A couple of the studies were targeted at runners. One study took 20 "recreational" marathon runners and had them consume either cherry juice or a placebo for the 5 days previous, the day of, and 2 days after a marathon. The study showed "total antioxidant status (TAS)" as being about 10% higher in the cherry juice group. Also interesting was the isometric strength recovered significantly faster in the cherry juice group. However, there should be several cautions. The study is very small, so it is possible the cherry juice group simply had better training or a better recovery plan. The abstract also doesn't point out the ages of either group, which certainly could affect the results. I wouldn't bank on cherry juice based on this one study.
A similar study followed 54 runners a week up to and the day of the race. The runners were then asked to rate their pain before the drinks, before the race, and after the race. Here again the number of people in the study is small. The pain data also shows a significant crossover in the error bars. I couldn't find the full text of the study, but I question the data being as significant as claimed with the large crossover. The study again also fails to mention age or level of training leading up to the race. Without such data, the study is interesting, but far from conclusive as to cherry juice being a wonder drug for muscle recovery.
The common claim across these few studies and more so in the commentaries and the websites selling the stuff is the antioxidant content of the cherries. Antioxidants have been a buzz word for a long time, and certainly our body does use them to prevent and repair damage in our body. But do they work? Studies do not live up to the hype. As Dr. Steven Novella wrote a few years ago about a comprehensive study on antioxidants:
The science behind the role of oxidative stress in aging and neurodegenerative disorders and the modulation of oxidative stress by nutritional antioxidants is complex and has not yielded many confident therapeutic recommendations. And yet, by contrast, antioxidants are sold to the public with dramatic health claims as if they were well established. It is common for marketing hype to out pace scientific reality, especially when the science is complex and preliminary so that there is as yet no firm scientific consensus.I would read Dr. Novella's entire post. It's good!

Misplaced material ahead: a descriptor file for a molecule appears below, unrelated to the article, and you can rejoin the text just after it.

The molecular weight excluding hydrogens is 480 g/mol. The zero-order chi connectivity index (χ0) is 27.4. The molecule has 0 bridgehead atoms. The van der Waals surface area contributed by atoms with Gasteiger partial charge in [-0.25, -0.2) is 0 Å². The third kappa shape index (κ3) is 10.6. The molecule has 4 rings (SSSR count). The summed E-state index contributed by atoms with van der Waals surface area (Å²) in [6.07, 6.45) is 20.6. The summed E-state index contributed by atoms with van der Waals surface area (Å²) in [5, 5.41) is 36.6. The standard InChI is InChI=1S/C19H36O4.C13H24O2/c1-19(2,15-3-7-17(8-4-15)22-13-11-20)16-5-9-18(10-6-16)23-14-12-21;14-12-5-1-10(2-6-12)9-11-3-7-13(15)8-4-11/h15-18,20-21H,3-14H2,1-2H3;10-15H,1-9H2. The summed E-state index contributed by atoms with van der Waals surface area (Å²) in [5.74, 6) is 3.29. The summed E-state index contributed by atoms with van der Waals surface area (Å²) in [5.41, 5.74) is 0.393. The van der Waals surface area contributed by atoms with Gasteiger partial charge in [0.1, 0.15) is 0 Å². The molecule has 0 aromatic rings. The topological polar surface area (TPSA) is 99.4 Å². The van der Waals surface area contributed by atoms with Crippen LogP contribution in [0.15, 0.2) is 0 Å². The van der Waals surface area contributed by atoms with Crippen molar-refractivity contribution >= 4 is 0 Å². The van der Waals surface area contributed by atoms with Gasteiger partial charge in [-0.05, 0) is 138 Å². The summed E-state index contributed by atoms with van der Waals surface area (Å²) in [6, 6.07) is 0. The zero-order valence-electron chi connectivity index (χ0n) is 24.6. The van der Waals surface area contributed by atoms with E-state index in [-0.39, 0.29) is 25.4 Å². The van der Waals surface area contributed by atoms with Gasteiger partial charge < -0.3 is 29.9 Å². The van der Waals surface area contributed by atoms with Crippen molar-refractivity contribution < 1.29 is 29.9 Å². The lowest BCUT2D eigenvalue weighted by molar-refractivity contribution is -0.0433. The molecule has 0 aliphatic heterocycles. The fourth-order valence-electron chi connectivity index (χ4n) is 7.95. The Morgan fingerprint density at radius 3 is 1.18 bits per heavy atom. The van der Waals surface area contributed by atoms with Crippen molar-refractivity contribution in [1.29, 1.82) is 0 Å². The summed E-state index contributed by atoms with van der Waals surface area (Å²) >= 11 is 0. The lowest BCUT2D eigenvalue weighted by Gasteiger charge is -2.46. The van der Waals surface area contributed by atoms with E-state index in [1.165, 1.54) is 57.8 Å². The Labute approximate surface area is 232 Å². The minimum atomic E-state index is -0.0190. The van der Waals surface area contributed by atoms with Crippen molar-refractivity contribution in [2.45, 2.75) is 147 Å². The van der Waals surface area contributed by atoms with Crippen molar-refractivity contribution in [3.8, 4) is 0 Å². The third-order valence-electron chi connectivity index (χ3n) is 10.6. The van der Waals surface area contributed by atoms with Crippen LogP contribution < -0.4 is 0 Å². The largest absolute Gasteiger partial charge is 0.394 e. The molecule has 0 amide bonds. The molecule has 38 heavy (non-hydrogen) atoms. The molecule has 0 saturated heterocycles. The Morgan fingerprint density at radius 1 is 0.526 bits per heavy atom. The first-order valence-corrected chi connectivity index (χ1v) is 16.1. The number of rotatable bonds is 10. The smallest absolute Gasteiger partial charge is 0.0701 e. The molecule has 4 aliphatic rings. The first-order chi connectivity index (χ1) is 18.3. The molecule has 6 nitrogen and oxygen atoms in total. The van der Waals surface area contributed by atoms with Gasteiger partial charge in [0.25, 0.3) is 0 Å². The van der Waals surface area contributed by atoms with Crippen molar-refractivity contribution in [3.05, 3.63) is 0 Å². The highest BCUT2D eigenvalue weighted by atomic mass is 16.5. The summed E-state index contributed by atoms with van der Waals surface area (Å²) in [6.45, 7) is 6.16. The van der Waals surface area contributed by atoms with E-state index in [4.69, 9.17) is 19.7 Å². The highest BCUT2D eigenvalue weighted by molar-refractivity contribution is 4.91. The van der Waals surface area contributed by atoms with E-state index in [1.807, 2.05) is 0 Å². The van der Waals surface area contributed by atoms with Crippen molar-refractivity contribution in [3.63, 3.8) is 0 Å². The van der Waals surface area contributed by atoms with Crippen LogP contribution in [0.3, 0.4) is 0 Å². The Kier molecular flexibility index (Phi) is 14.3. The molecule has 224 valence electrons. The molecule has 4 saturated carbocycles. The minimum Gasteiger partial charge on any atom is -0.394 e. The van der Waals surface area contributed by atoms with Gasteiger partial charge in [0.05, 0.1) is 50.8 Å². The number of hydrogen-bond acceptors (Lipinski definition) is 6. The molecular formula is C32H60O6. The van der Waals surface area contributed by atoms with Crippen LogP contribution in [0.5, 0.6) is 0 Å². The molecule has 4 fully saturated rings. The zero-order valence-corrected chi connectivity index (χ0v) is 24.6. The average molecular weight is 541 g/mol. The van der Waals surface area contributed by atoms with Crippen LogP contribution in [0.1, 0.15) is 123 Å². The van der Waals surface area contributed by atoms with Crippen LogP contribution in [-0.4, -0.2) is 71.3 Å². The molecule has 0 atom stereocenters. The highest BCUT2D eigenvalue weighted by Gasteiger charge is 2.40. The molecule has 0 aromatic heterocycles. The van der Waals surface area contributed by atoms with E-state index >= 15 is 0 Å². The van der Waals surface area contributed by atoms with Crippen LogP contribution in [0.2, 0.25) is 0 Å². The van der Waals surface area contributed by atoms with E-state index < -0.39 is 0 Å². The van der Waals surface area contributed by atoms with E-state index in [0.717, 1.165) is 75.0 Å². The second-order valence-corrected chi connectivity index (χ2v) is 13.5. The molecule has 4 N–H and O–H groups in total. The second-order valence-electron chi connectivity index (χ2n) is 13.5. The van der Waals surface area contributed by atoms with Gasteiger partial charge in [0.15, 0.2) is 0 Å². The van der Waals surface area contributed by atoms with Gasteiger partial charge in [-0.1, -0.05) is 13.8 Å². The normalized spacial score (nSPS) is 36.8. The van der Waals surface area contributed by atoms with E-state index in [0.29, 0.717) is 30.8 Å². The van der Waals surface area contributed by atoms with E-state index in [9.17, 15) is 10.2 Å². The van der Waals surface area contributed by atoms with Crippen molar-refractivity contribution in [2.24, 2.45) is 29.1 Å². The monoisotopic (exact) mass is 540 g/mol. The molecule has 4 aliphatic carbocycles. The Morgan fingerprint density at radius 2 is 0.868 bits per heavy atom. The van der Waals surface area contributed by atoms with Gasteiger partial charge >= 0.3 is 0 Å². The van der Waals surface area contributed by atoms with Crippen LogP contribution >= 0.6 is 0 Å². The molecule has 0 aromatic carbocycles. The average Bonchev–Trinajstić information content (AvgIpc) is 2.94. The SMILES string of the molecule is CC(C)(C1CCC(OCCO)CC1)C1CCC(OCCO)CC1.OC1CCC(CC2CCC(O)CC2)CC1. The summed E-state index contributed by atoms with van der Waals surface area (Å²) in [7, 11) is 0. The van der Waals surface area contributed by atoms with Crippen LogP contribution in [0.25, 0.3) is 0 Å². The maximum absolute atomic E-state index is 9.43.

Tart cherries would seem to be much like other "superfoods" - certainly not harmful in normal quantities and a nice treat of fruit as part of a healthy diet. I enjoy the jams made from the fruit, as well as the dried versions as a good, fairly low-calorie snack. However, the science doesn't provide evidence of special healing properties or health benefits far above that which a balanced, healthy diet provides. If you have inflammation or pain, it is best to talk to your doctor. WebMD has a nice article on muscle soreness. You can also follow the NIH's basic rules on muscle aches:
For muscle pain from overuse or injury, rest that body part and take acetaminophen or ibuprofen. Apply ice for the first 24 - 72 hours of an injury to reduce pain and inflammation. After that, heat often feels more soothing...Be sure to get plenty of sleep and try to reduce stress.I don't expect tart cherries to help me run better. Only more running will do that.
by Eric Hall